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This is a badge bit (BB) that is part of the PEP curriculum.  Completing this BB is part of getting the straw badge in tool care.

Scythes are a great way to get some exercise and quietly cut vegetation.  While a dull scythe gives you even more exercise, it's no fun.  Let's sharpen that scythe!



This BB applies to European, American or any other stand-up cutting scythe.  The techniques may vary between the types of scythes so do your research and take the steps that are appropriate for your tool.

To get certified for this BB, post:
   - Explanation of your scythe type and how you are going to sharpen it
   - Video of dull blade trying to cut grass clearly showing it's not sharp, or close up clearly showing dull edge
   - The sharpening process (perhaps peening, perhaps grinding, perhaps using a stone, etc)
   - Video of sharp blade easily cutting grass, or close up clearly showing sharp edge
COMMENTS:
 
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Approved submission
Staff note (Mike Haasl) :

This is a sharpening technique that is unfamiliar to the certifiers.  Could you please provide better imagery for " close up of edge of dull scythe" and " close up of the sharpened edge" so that it can be verified that the scythe is actually sharper

Staff note (Mike Haasl) :

For being the first poster on this BB, submitting further documentation below and enduring the shoddy list of requirements, I'm going to certify this BB complete!

 
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I like the "BB60 or bust" sign in the background.

Sorry, I'm not up on modern scythe care so I can't certify this BB.  I'm going to forward it to the team but it's a long weekend, so I'm not sure we have as many people around right now.
 
Rob Lineberger
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r ranson wrote:I like the "BB60 or bust" sign in the background.

Sorry, I'm not up on modern scythe care so I can't certify this BB.  I'm going to forward it to the team but it's a long weekend, so I'm not sure we have as many people around right now.



Oh that's quite alright. Don't rush on my account.   I'm just amusing myself with BBs over here.  I hope you and the staff have a great holiday weekend!  And thanks for watching.  

BB60 or bust...
 
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I don't even know where to start with on this. The guy likes to make crazy videos... with bad information content which is in my opinion worse then no content. Because people may get the wrong idea and think this is how it is done.
1- American scythes can not be peened to sharpen, you must use a grind stone. they have different steel and will crack if peened
2 - Never use a ball peen hammer it will distort the blade
3 - Always take the blade off of the snath
4 - Never listen to someone who starts out by saying "this is the first time I have used one"
5 - I can pull a piece of paper through my dullest blade and cut it, it proves nothing

That is just for starters
 
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I think that the parameters for this badge bit are unclear?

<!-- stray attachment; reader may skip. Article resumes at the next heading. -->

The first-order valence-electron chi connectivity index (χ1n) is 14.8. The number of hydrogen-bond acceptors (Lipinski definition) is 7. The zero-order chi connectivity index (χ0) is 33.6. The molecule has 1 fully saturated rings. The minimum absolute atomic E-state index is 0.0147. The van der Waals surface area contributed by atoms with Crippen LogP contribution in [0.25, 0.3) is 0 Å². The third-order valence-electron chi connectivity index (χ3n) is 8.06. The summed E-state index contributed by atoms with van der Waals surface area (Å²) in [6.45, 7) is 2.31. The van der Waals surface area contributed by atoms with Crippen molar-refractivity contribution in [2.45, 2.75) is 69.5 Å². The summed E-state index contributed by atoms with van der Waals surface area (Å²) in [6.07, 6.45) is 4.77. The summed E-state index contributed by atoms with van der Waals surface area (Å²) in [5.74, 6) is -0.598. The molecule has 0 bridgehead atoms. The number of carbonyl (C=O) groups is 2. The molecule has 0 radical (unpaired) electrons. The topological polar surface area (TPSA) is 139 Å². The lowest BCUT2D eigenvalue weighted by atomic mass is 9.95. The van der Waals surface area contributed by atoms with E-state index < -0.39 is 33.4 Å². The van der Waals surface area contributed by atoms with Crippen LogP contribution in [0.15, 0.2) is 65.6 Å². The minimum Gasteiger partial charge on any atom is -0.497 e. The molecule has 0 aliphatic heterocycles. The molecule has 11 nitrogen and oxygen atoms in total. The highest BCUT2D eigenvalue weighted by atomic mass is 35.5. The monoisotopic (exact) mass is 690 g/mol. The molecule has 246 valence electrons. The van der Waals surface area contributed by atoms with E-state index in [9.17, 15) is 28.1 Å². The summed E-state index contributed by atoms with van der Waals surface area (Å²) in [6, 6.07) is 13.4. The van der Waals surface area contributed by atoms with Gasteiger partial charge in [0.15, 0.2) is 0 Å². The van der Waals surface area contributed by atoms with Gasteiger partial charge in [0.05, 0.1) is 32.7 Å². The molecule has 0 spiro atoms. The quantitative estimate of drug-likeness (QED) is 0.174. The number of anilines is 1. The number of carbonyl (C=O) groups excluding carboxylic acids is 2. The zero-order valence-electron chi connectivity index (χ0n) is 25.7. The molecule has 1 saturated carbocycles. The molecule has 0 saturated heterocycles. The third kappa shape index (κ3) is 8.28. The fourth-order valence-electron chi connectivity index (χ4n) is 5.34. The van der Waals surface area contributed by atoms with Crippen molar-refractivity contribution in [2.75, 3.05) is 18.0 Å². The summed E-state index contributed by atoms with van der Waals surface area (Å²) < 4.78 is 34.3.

The instructions seem to be 'peen and sharpen' your blade but there is nothing to say what type of blade is peenable?

Here are a few informational threads and videos from the 'scythe' forum here at permies...

https://permies.com/t/143628/scythes/difference-American-scythe-European-scythe

https://permies.com/t/141104/scythes/ordered-scythe

https://permies.com/t/61078/scythes/peening-scythe-blade

There are many more threads in the scything forum with good information https://permies.com/f/267/scythes
plus quite good sharpening and peening videos on line.  

First though, maybe most importantly would be to ID the scythe itself because otherwise folks are going to be ruining perfectly good american scythe blades by peening them







 
r ranson
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Judith Browning wrote:I think that the parameters for this badge bit are unclear?
The instructions seem to be 'peen and sharpen' your blade but there is nothing to say what type of blade is peenable?



Good point.  I suspect part of the badge is showing an understanding of what kind of blade you have and how to sharpen that particular blade.
 
Rob Lineberger
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Brian Kerkvliet wrote:I don't even know where to start with on this. The guy likes to make crazy videos... with bad information content which is in my opinion worse then no content. Because people may get the wrong idea and think this is how it is done.
1- American scythes can not be peened to sharpen, you must use a grind stone. they have different steel and will crack if peened
2 - Never use a ball peen hammer it will distort the blade
3 - Always take the blade off of the snath
4 - Never listen to someone who starts out by saying "this is the first time I have used one"
5 - I can pull a piece of paper through my dullest blade and cut it, it proves nothing

That is just for starters



I will be the first one to admit that I'm not sure how to do this.  Which is why I said that in the video.  I also tried to indicate such with the first few frames where I clearly do not know how to use a scythe.  

The BB is "peen and sharpen a scythe."  That means you are required to peen it.  They are very specific with these requirements.

I watched the video where the guy puts the nicked part of the blade on a flat anvil and uses a peen hammer to draw the nick away from the body of the blade.  That's what I did with the dent in mine.